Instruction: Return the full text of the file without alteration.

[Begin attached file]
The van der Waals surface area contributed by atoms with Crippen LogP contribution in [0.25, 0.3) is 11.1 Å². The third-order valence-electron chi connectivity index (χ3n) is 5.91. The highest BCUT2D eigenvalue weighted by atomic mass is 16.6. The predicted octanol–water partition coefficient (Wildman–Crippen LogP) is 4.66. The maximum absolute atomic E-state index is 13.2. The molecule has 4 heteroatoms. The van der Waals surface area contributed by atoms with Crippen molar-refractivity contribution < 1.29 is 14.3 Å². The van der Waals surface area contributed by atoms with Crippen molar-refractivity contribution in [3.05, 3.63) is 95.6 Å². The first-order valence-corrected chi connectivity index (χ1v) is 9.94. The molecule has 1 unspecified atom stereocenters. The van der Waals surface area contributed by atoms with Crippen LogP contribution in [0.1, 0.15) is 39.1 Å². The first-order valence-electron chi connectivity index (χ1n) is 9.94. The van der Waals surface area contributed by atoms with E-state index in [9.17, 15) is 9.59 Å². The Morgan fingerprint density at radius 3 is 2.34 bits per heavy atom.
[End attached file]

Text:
The van der Waals surface area contributed by atoms with Crippen LogP contribution in [0.25, 0.3) is 11.1 Å². The third-order valence-electron chi connectivity index (χ3n) is 5.91. The highest BCUT2D eigenvalue weighted by atomic mass is 16.6. The predicted octanol–water partition coefficient (Wildman–Crippen LogP) is 4.66. The maximum absolute atomic E-state index is 13.2. The molecule has 4 heteroatoms. The van der Waals surface area contributed by atoms with Crippen molar-refractivity contribution < 1.29 is 14.3 Å². The van der Waals surface area contributed by atoms with Crippen molar-refractivity contribution in [3.05, 3.63) is 95.6 Å². The first-order valence-corrected chi connectivity index (χ1v) is 9.94. The molecule has 1 unspecified atom stereocenters. The van der Waals surface area contributed by atoms with Crippen LogP contribution in [0.1, 0.15) is 39.1 Å². The first-order valence-electron chi connectivity index (χ1n) is 9.94. The van der Waals surface area contributed by atoms with E-state index in [9.17, 15) is 9.59 Å². The Morgan fingerprint density at radius 3 is 2.34 bits per heavy atom.